Caught between fantasy and reality, the birth of surrealism in art was a profound moment of personal expression and psychological investigation. Just a few weeks remain before the doors close on a compelling landscape exhibition in New York City.
Melting clocks, irregular forms, mysterious spaces, and optical oddities are all commonplace and, perhaps, normal for the surrealist artist. Although the enigmatic Salvador Dalí may be the first name called to mind when Surrealism is mentioned, a wide variety of artists experimented with the metaphysical style as early as the 18th century. For the surrealist, the choice of subject was, as one would expect, nearly infinite in possibility, but “Fields of Dream” at Di Donna Gallery in New York City is taking a look at the style’s exploration of landscape through the eyes of 31 masters.
From the gallery’s website: “Encyclopedic in scope, the exhibition opens chronologically with a 17th century anthropomorphic landscape after Matthäus Merian the Elder, and unravels into the fertile territory of how the Surrealists expanded upon the genre of landscape. Similarly, Salvador Dalí’s Mysterious Mouth Appearing in the Back of my Nurse, 1941, presents figures in a landscape oddly composing a female head. Greek-born Italian artist Giorgio de Chirico’s Méditation matinale, painted in Paris in 1911-12, is a melancholic cityscape whose vantage point looks out onto the sea, echoing with mysterious nods to antiquity. His metaphysical works became exemplary for the Surrealist movement, rekindling an interest in deep pictorial space. In his Thébes,1928, a classical Greek temple and ruins sit upon a rocky landscape, uncannily staged in a domestic interior replete with wood parquetry.”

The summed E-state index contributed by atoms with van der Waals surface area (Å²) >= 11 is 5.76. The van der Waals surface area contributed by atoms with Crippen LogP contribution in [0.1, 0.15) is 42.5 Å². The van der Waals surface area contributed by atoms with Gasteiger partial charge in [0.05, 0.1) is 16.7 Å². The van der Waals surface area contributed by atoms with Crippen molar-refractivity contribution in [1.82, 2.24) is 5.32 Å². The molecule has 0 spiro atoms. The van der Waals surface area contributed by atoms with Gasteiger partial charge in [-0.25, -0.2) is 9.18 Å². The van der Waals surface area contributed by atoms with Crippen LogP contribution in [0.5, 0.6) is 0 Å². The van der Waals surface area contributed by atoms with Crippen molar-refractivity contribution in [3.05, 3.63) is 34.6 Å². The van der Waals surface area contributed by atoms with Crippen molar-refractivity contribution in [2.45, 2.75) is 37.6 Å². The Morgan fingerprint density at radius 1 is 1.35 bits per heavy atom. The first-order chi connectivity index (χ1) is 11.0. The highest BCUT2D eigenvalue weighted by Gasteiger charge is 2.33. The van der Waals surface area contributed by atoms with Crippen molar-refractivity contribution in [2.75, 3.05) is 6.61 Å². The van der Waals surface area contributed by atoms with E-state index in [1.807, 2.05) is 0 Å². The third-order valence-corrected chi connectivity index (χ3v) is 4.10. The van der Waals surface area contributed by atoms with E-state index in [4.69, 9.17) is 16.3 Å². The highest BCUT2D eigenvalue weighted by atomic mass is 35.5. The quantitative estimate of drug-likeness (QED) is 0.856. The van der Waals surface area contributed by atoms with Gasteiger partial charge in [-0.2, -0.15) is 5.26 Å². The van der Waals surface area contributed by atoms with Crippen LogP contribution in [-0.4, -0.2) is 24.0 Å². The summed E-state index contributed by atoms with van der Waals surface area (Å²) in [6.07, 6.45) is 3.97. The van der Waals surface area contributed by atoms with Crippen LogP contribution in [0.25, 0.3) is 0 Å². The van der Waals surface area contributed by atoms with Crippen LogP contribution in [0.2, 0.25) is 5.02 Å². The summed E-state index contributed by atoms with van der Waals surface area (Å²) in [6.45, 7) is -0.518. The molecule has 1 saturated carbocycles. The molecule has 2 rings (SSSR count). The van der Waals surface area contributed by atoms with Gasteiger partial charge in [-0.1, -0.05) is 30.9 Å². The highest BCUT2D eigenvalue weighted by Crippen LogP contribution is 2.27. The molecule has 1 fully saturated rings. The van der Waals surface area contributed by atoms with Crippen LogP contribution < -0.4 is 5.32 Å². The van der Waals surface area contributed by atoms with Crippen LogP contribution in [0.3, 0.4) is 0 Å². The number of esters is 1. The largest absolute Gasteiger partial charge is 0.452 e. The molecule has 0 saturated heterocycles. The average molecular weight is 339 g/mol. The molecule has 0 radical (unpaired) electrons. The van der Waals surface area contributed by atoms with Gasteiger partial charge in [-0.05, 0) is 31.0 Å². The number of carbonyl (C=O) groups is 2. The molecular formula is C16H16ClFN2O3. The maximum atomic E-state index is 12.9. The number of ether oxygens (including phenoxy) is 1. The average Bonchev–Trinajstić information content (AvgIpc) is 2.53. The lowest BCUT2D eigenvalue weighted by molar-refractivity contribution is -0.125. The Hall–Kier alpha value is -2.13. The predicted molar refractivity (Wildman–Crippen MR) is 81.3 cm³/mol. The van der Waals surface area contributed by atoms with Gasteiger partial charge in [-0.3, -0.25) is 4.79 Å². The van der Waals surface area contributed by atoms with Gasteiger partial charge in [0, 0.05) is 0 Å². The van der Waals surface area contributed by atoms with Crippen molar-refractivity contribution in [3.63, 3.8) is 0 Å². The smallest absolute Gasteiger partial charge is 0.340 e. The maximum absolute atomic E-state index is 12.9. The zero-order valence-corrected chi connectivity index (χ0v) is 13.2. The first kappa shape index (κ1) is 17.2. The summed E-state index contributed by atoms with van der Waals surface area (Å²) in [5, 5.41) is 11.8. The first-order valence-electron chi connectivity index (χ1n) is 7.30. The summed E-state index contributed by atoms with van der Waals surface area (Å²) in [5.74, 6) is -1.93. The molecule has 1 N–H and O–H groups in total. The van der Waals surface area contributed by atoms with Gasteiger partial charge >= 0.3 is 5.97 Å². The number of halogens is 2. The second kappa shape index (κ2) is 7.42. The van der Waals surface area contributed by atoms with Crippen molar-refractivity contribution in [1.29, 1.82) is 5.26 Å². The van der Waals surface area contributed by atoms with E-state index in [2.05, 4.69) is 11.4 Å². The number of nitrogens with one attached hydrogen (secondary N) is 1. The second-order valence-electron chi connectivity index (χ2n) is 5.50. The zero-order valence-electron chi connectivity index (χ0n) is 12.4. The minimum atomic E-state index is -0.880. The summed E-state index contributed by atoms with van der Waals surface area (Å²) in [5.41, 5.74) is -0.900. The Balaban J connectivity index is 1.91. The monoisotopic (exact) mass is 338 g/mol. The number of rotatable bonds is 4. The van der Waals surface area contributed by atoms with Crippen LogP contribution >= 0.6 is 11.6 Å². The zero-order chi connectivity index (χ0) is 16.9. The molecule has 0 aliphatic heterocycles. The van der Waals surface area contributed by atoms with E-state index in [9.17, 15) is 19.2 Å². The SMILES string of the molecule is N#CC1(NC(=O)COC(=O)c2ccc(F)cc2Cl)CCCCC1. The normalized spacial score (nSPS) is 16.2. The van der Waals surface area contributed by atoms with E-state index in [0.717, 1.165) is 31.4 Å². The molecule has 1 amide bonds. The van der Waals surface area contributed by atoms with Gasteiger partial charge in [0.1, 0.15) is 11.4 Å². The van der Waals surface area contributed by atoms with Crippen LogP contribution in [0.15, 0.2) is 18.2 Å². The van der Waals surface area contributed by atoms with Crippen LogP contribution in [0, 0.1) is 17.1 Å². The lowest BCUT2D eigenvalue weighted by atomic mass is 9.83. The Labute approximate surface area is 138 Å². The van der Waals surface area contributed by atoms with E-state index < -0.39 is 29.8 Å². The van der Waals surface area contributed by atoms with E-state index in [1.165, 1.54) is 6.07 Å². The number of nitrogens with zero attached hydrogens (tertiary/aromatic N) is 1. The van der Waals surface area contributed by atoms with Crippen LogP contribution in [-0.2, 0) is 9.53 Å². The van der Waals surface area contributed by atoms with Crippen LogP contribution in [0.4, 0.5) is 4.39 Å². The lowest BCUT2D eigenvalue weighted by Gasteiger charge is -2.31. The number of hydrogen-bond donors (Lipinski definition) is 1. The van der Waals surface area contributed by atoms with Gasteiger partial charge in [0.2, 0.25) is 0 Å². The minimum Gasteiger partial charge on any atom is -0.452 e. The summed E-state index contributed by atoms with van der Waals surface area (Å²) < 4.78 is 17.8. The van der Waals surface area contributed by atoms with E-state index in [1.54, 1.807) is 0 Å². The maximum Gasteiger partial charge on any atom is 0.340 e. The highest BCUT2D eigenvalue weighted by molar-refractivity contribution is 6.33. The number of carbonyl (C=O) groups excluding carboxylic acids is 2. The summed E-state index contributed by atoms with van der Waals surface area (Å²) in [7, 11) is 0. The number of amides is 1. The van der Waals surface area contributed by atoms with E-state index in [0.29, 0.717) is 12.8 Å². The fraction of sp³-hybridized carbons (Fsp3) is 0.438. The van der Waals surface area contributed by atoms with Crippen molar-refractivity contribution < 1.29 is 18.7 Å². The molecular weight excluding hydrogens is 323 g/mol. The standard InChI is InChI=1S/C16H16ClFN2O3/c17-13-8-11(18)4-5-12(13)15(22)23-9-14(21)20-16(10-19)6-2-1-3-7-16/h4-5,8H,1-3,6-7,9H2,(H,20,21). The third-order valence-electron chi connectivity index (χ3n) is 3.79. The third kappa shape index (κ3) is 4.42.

Over six dozen artworks loaned from several public and private collections will feature in the show, which surely gives an in-depth look into one of the most controversial and creative styles ever created. The exhibition will include works by Hans Bellmer, Victor Brauner, André Breton, Alexander Calder, Leonora Carrington, Federico Castellón, Giorgio de Chirico, Salvador Dalí, Adrien Dax, Paul Delvaux, Oscar Domínguez, Enrico Donati, Paul Eluard, Jimmy Ernst, Max Ernst, Leonor Fini, Arshile Gorky, Marcel Jean, Jacqueline Lamba, René Magritte, Man Ray, Matta, Joan Miró, Gordon Onslow Ford, Wolfgang Paalen, Pablo Picasso, Kay Sage, Kurt Seligmann, Yves Tanguy, Dorothea Tanning, and Antoni Tàpies.
“Fields of Dream: The Surrealist Landscape” will be on view through December 18.

To learn more, visit Di Donna Gallery.
This article was featured in Fine Art Today, a weekly e-newsletter from Fine Art Connoisseur magazine. To start receiving Fine Art Today for freeclick here.

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Andrew Webster is the former Editor of Fine Art Today and worked as an editorial and creative marketing assistant for Streamline Publishing. Andrew graduated from The University of North Carolina at Asheville with a B.A. in Art History and Ceramics. He then moved on to the University of Oregon, where he completed an M.A. in Art History. Studying under scholar Kathleen Nicholson, he completed a thesis project that investigated the peculiar practice of embedded self-portraiture within Christian imagery during the 15th and early 16th centuries in Italy.


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